Since October 1st, 2001, the United States has committed nearly eight-hundred-million dollars in humanitarian and reconstruction aid to help the people of Afghanistan.
The U.S. is assisting the Afghan government in creating a national army. The U.S. is helping to reconstruct the main commercial road linking the Afghan cities of Kabul, Kandahar, and Herat. Since April 2002, more than four-million Afghan children have been immunized against measles thanks to U.S. support. And this month, the U.S. announced two-and-a-half million dollars to be used to construct fourteen women’s centers in Afghanistan, and an additional one million dollars for training women in business management, political participation, and education.
The U.S. is investing more than thirty-eight million dollars to help the Afghan people strengthen civic institutions. A justice system is being established, the central bank is being rehabilitated, and government financial management systems are being reformed.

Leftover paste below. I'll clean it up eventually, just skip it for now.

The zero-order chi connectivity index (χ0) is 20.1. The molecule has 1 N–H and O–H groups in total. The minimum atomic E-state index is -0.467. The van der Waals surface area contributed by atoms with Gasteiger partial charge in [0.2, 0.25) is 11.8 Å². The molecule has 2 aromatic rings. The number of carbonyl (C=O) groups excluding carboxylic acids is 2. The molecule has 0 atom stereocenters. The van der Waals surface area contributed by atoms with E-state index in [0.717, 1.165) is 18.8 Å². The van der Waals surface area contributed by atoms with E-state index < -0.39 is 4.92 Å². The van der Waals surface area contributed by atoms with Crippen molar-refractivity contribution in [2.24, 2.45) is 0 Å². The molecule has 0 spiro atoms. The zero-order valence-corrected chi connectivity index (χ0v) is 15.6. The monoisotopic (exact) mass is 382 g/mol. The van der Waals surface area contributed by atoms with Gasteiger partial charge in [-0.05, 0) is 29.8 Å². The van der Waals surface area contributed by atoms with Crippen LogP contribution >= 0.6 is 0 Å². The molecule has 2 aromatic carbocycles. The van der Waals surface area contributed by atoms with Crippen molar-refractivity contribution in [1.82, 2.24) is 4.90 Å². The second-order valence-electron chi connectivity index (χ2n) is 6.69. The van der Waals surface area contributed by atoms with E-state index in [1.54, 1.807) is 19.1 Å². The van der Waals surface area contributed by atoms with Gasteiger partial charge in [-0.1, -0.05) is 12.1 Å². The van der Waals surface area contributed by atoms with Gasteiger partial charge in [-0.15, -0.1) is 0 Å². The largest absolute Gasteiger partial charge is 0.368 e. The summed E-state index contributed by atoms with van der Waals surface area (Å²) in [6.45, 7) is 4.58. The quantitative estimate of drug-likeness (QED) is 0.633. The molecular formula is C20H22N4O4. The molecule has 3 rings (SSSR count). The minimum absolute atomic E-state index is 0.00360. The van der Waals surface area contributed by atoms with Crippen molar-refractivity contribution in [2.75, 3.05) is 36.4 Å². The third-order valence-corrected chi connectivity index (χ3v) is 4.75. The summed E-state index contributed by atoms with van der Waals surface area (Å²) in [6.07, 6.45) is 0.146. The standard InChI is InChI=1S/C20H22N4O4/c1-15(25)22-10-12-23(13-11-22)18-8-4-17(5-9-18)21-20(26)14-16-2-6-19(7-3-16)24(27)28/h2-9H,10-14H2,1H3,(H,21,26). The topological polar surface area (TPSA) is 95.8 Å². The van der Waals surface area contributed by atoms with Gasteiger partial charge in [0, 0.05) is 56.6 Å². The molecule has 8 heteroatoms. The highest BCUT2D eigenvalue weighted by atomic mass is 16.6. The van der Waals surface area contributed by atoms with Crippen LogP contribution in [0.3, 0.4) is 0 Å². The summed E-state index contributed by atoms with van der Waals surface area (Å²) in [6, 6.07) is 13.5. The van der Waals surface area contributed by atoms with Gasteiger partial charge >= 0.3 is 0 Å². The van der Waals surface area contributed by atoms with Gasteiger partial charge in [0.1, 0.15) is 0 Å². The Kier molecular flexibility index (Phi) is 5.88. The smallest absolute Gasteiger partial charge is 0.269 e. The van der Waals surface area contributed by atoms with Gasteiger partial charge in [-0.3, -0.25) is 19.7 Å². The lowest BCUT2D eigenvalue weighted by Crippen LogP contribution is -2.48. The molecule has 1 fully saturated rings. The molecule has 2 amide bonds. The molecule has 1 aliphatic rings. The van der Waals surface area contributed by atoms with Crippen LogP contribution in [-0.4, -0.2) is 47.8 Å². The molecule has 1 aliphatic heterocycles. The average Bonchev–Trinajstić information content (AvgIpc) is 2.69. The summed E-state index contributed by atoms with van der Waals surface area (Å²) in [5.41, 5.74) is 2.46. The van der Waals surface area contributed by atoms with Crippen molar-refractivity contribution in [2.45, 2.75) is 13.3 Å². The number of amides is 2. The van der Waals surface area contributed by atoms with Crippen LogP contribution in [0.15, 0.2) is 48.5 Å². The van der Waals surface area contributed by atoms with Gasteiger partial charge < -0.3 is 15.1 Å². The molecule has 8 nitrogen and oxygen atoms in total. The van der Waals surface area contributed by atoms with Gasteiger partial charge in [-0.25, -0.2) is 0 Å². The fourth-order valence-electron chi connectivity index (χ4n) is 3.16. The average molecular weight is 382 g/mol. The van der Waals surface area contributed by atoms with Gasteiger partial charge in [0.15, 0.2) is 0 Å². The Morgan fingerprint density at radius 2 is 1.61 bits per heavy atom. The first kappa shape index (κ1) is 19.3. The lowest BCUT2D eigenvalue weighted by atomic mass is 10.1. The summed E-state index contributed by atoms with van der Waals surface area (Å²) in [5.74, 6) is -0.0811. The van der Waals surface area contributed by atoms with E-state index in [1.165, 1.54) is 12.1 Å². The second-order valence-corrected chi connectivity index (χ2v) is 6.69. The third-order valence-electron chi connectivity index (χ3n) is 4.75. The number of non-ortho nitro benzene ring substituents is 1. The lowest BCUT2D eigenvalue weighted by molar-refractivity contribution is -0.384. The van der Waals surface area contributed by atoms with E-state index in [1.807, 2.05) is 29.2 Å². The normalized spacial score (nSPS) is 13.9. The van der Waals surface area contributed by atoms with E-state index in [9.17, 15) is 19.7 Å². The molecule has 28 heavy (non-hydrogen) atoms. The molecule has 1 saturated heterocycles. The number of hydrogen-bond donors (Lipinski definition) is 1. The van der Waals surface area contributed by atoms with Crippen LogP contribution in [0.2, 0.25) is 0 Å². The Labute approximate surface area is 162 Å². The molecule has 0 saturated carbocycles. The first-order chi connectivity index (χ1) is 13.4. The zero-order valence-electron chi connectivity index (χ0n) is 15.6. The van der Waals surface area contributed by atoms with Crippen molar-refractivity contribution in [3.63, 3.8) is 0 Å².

U.S. support for the Afghan National Human Rights Commission was just announced, including human rights training for the military, police, and other personnel, and for the dissemination of information regarding religious freedom and the rights of women. The U.S. is supporting efforts to investigate human rights abuses, whether committed by the ousted Taleban, by al-Qaida terrorists, or by Afghan warlords.
In 2001, under the Taleban, most Afghan children did not attend school. In the first year of freedom, three million youngsters are back in classrooms -- thirty-five percent of them were girls. The U.S. has helped rebuild or restore more than two-hundred schools and has provided refresher training to more than thirteen-hundred teachers in Kabul. In addition, with financial assistance from the U.S., universities in Afghanistan are re-opening.
As President George W. Bush said, “We liberated [Afghanistan] from the clutches of a barbaric regime.” In Afghanistan, said Mr. Bush, “The institutions necessary for the development of a peaceful, hopeful country are going to be put in place. . . . We will stay the course to help that country develop -- in their image, not in ours.”